In Case of Emergency

You’ve seen the news about Japan’s earthquakes. You know about the typhoons. And by now, you’ve probably heard that your neighbor is an extremely active volcano. All this information would cause anyone to be nervous. Lucky for you, we have some resources to ease your worried mind.

The Prefectural Website has compiled an extensive list of links on how to handle your next natural disaster. You can find that list HERE. Resources include

  • How to prepare an emergency kit
  • How to evacuate
  • What to do in an earthquake, typhoon, eruption or tsunami such as:

A Tip for Drivers – if you find yourself in a car during an earthquake:

  1. Pull over to the side of the road
  2. Turn off the engine, turn on the radio for updates
  3. Put on your emergency brake/hand brake
  4. Stay in the vehicle until shaking stops
  5. You can exit the car once the shaking stops


The prefectural website also has a list of contacts to report any kind of workplace harassment. CLAIR also offers counseling for long-term issues. You can find those HERE.

Finally, here is a quick list of emergency numbers to have on hand in case of the worst. They can also be found on the Prefectural Website:

  • Police (keisatsu / 警察) 110
  • Ambulance (kyuukyuusha / 救急車) 119
  • Fire (shoubousha / 消防車) 119
    • From green pay phones: Lift the receiver, push the red emergency button, and dial.
    • From grey pay phones: Lift the receiver and dial.



Seeing a Doctor: Respiratory Distress

Are you sick? Injured? Dying? Perhaps I can help.

When I arrived to Japan, I had a horrible wheeze and a productive cough. In layman’s terms, I coughed and stuff came out of my lungs. I couldn’t sleep and it made it almost impossible for me to go on runs. Not a good situation to be in. So naturally I saught help with a respiratory doctor in my town.

I’d never been to a Japanese doctor before, and I had my first experience going to a hospital on my own when I was a senior in college and developed a pretty nasty lung infection about a month before I was set to depart for Japan. Before you ridicule, I was and still am a very healthy adult who takes very good care of my body, thank you very much. There was never a need.

THE FIRST THING YOU NEED TO KNOW: when you are sick, you go to a hospital. Unless there is a special clinic, you will hear your colleagues talking about “my child is in the hospital” or “I have to go to the hospital.” Do not be alarmed! It’s the equivalent of “welp, gotta go to the doctor to get this scrape looked at.” Due to the excellent healthcare here, hospital visits are common and thus usually not a time for worrying. I didn’t know that so I was adamant about going to a clinic, but I don’t think it would have made any sort of difference to be honest.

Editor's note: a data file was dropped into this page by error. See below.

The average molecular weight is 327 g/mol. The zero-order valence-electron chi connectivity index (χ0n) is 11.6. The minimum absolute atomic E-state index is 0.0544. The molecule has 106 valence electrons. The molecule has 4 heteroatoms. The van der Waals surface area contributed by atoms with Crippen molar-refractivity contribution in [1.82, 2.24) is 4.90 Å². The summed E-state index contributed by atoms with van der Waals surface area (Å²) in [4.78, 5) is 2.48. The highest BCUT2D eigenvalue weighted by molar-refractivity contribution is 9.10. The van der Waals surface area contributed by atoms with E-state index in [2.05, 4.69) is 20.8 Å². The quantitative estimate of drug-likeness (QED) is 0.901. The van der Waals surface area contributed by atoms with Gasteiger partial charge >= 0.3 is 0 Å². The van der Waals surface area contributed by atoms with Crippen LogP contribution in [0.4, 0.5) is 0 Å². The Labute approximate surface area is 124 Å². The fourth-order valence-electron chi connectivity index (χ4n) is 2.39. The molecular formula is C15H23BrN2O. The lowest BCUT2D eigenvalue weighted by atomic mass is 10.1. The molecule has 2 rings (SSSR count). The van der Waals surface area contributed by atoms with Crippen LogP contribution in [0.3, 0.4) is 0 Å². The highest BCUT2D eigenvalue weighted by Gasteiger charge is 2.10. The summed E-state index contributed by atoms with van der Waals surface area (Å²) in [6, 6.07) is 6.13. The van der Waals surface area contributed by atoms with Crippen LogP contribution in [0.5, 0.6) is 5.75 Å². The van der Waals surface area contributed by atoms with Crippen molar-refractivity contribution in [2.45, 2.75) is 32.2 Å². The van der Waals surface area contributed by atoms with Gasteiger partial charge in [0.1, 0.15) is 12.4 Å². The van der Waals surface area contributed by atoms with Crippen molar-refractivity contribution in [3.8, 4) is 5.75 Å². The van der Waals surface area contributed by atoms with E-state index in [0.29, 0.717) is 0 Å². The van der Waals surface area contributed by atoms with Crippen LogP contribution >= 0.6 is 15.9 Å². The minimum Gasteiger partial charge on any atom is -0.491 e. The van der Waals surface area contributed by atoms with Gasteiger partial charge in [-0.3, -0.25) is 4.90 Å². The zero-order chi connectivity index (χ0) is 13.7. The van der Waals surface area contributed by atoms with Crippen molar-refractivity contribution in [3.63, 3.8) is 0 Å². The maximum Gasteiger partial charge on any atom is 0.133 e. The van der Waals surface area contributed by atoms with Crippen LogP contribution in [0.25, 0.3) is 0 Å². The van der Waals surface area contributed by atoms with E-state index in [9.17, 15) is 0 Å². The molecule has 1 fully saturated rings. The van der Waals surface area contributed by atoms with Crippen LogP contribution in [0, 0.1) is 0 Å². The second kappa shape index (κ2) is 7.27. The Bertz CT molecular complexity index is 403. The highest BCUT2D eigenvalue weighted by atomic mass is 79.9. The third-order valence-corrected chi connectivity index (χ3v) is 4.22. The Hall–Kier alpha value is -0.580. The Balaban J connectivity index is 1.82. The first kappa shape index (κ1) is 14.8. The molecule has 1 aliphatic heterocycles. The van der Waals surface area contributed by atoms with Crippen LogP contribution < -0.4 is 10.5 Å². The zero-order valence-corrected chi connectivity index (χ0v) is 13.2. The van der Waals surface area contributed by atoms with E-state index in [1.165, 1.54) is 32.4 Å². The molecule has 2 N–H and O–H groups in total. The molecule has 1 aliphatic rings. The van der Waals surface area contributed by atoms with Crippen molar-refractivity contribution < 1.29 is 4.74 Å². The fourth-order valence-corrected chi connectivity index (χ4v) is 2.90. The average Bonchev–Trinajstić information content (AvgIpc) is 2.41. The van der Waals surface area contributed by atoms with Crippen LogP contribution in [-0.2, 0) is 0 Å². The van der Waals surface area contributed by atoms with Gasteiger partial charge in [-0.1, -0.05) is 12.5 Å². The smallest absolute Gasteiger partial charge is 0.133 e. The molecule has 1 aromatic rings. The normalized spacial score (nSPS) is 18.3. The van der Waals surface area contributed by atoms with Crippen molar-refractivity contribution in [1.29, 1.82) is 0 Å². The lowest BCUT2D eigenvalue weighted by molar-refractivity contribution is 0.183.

Here is a vocabulary list/timeline of my average experience at the clinic:

  • 内科(ないか): Internal Medicine. This is where I went for my respiratory issues.
  • 受付(うけつけ)Reception Desk. Go to this when you first get here. You put your name on a list and you will be called on a first-come, first-served basis. Avoid peak hours like lunch, and don’t go too close to closing time.
  • 初診です(しょしん)This is my first visit! This is very important, as they will give you a questionnaire to fill out. Bring a dictionary if you are not up to date with medical kanji. It will ask about your symptoms and medications and smoking/drinking habits.
  • 保険証(ほけんじょう)Insurance Card: You will have one from JET. Bring this and give it to the receptionist with your completed survey. Your copay will be cheap, around maybe 1000 yen if even. I got a chest X ray for the equivalent of $11. You don’t pay till you are done so sit tight.
    • 診察券(しんさつけん):Patient ID Card. If you go to a hospital, not a clinic, you may recieve this. It basically acts as a patient ID card for you to use each time you visit.
  • 診察室(しんさつしつ):Medical Exam Room. You will go here to be examined by the doctor. If you were like me, you will get blood drawn by the nurse first. She will also take your height and weight.

From here, vocabulary will vary. Please understand that you will need a functioning conversational level of Japanese from here on out. The doctor will ask you about your symptoms so try to know how to explain them. Worst case: take a JTE or a Japanese speaking friend with you to translate. When in doubt, pointing to an area and saying 「ここが痛い(いたい)」or “This hurts” will help.

So when that was all done and finished:

  • 待合室(まちあいしつ):Waiting Room. Go back out here and wait. If the doctor prescribed you medicine,  you need a prescription sheet from him or the receptionist.
  • 処方箋(しょほうせん):Prescription. After you get the documents for this, THEN you pay. After you pay, you are free to go to the pharmacy.
  • 薬(くすり):Medicine, in its most general term.
  • 薬局(やっきょく):Pharmacy.They are usually quite near to the clinic. Mine was next door. Walk in, give them your prescription, and wait while they fill it. The will then explain what each medicine does.They may even give you a prescription book, which counts as a record for all prescriptions filled at that pharmacy.

And that’s about it. Unless you experience asthma-like symptoms like I apparently did, your situation will probably be a little different. I ended up getting a short term inhaler and all is well now. Anywho, I hope this can help you navigate through your first experience at a Japanese doctor!

Christine Zawlocki is a 2nd year ALT in Kanoya, Kagoshima

Running in Kagoshima

Post by Adrian Storr, an ALT in Hioki City